Safety is obviously the most important part of any tent heater and this one by Mr. Heater has several great features, including an oxygen depletion sensor and an audible tip-over safety shutoff. If this fan tips over, you won’t have to worry about fire.

What We Like

  • Variable temperature. Adjust to low or hot depending on the weather.
  • Extra safe. An improved tip-over safety switch now makes a sound to alert you.

What We Don't Like

  • Expensive. The durability and power of this heater doesn’t come cheap.

Texsport Portable Propane Heater

Texsport Portable Outdoor Propane Tent Heaters
Photo Credit : Texsport
  • Heating Capacity : 2,890 BTU
  • Heating Source : Propane

Featuring a durable stainless-steel burner, the Texsport Portable Propane Heater is a perfect tent heater while camping as long as you use it with some common sense.

First, with 2,890 BTUs, this heater emits plenty of heat to get you through a cold night outdoors.

Now, the design is a little wonky and could potentially tip over if you’re not careful. Some users have suggested putting it in a small dog cage to ensure it doesn’t tip. Its auto shut-off fuel valve triggers when the flame goes out.

Some users have complained this Texsport heater can be loud, but if it keeps you warm, you can probably look past the noise.

What We Like

  • Efficient. On low, this heater can make it through an entire night in the tent.
  • Affordable. For the heat output, this tent heater is a great value.

What We Don't Like

  • Weird design. An odd design when paired with a propane tank.

APG Outdoor Camping Heater

APG Outdoor Camping Tent Heaters
Photo Credit : APG
  • Heating Capacity : N/A
  • Heating Source : Butane

Made of durable stainless steel, the APG Outdoor Camping Heater easily mounts to a gas stove and has a valve to control heat.

Butane heaters come with their own challenges. If you’re using it in a tent, you need to make sure there’s proper ventilation. And you need to watch the flame, which can be sporadic.

There’s no starter on this heater, but if you use a stick lighter, it starts up very quickly.

The good news is this APG Outdoor Camping Heater is pretty efficient and can fit all sorts of fuel canisters. At a lower heat level, it can last all night.

What We Like

  • Safe to use butane at elevation.
  • Durable. Stainless steel frame won’t damage easily.
  • Storage bag. Includes a nice storage bag for packing.

What We Don't Like

  • No starter. You’ll need to light this heater manually.

Mr. Heater Little Buddy Heater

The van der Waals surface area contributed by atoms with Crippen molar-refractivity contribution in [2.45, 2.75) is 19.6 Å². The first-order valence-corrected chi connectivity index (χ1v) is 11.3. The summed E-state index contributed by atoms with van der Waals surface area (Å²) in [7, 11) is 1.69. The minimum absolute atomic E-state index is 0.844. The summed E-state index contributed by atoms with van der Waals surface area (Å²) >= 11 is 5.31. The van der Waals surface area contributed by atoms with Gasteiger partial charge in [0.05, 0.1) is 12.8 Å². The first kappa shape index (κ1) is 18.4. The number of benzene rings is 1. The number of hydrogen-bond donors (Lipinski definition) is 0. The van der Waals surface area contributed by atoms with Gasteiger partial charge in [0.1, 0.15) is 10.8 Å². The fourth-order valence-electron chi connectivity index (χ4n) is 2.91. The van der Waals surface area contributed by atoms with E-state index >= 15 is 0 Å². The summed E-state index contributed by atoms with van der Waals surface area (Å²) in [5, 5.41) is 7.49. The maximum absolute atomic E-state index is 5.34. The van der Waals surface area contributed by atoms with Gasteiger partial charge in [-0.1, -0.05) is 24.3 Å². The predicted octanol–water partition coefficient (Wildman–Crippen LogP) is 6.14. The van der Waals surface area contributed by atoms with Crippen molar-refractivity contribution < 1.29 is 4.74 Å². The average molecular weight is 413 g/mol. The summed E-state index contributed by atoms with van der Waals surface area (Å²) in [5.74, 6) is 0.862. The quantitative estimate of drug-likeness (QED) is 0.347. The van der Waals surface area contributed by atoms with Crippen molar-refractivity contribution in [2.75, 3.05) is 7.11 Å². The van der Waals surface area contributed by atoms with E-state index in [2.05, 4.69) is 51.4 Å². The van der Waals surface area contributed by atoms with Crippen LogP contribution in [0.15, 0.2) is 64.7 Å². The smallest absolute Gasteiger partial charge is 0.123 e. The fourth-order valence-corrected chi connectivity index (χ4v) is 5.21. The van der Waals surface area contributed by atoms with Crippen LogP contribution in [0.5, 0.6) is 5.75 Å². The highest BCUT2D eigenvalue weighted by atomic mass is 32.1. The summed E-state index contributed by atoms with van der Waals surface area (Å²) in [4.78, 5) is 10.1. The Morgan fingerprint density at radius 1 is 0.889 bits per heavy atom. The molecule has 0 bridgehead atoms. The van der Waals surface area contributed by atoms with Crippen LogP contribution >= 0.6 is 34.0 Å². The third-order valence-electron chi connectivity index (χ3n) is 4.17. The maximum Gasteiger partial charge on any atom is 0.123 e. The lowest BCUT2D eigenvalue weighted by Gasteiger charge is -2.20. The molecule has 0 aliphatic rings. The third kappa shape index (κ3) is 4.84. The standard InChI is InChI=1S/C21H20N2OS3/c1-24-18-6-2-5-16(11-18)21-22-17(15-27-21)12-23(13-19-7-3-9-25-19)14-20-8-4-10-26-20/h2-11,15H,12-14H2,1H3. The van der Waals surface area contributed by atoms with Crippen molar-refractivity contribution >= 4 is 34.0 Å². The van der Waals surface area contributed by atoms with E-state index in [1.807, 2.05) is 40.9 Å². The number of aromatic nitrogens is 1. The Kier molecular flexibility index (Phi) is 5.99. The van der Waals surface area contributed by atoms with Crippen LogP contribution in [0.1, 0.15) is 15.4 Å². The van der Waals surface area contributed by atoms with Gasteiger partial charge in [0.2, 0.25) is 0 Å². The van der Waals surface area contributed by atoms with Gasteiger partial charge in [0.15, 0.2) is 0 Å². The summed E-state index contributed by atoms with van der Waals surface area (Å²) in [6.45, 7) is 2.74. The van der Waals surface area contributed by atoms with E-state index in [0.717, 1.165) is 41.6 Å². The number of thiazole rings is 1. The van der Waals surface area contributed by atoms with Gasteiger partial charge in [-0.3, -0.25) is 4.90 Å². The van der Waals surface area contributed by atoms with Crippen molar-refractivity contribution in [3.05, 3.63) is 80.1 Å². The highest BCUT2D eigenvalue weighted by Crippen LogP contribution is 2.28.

Mr. Heater Little Buddy Tent Heaters
Photo Credit : Mr. Heater
  • Heating Capacity : 3,400 BTU
  • Heating Source : Propane

The Mr. Heater Little Buddy has a small footprint with big upside inside a tent.

There shouldn’t be any worries about using this heater in a tent. It includes a stable platform, an oxygen depletion sensor and an accidental tip-over safety shutoff. It’s also odor-free.

With only six hours of burn time, you may need to heat up a tent for an hour, before turning it off and falling asleep for the night. If you’re camping for a few nights, you might need to bring extra propane.

Remember, if you camp in Colorado or other states at elevation, this Mr. Heater product won’t function safely once you’re above 7,000 feet.

What We Like

  • Easy start. Lights by pushing and holding the ignition button.
  • Small size specifically designed for a tent.

What We Don't Like

  • Average burn time. With a one-pound propane tank, it can burn for six hours, which might not be enough for some people.

Sengoku HeatMate Portable Heater

Sengoku HeatMate Portable Tent Heaters
Photo Credit : Sengoku
  • Heating Capacity  : 10,000 BTU
  • Heating Source : Kerosene

The Sengoku HeatMate Portable Heater may be too hot for a two- to four-person tent, but it’s a great option while sitting around a picnic table on a cold night while camping.

With 10,000 BTUs, it can heat up to a 380-square-foot room, making it one of the most powerful heaters on our list.

If you’re looking for a heater to keep around the campsite, the Sengoku heater is a great option, but it’s not cheap, so be prepared.

What We Like

  • Very hot. At 10,000 BTUs, this heater is one of the hottest on our list.
  • Wind protection. Engineered to protect from wind that may blow the flame.
  • Large capacity. The large, 1.2-gallon capacity can keep this heater on for 14 hours.

What We Don't Like

  • Expensive. Omni-radiant heaters aren’t cheap, but they work really well.

Lasko Ceramic Heater

Lasko Ceramic with Adjustable Thermostat Tent Heaters
Photo Credit : Lasko
  • Heating Capacity : 1,500 Watts
  • Heating Source : Electric

The Lasko Ceramic Heater is designed for the garage, but can make a great camping heater in a pinch.

You need to figure out how to power this heater while camping if you’re not using a public campsite with available electricity. But once it’s on, you’ll have more than enough heat to keep it warm inside your tent.

If the body gets too hot while on, it’ll automatically cut power to the heater. Once things cool down, it will turn back on.

This Lasko heater is extremely durable and also includes a great easy-grip carry handle, which is a minor feature, but much appreciated.

What We Like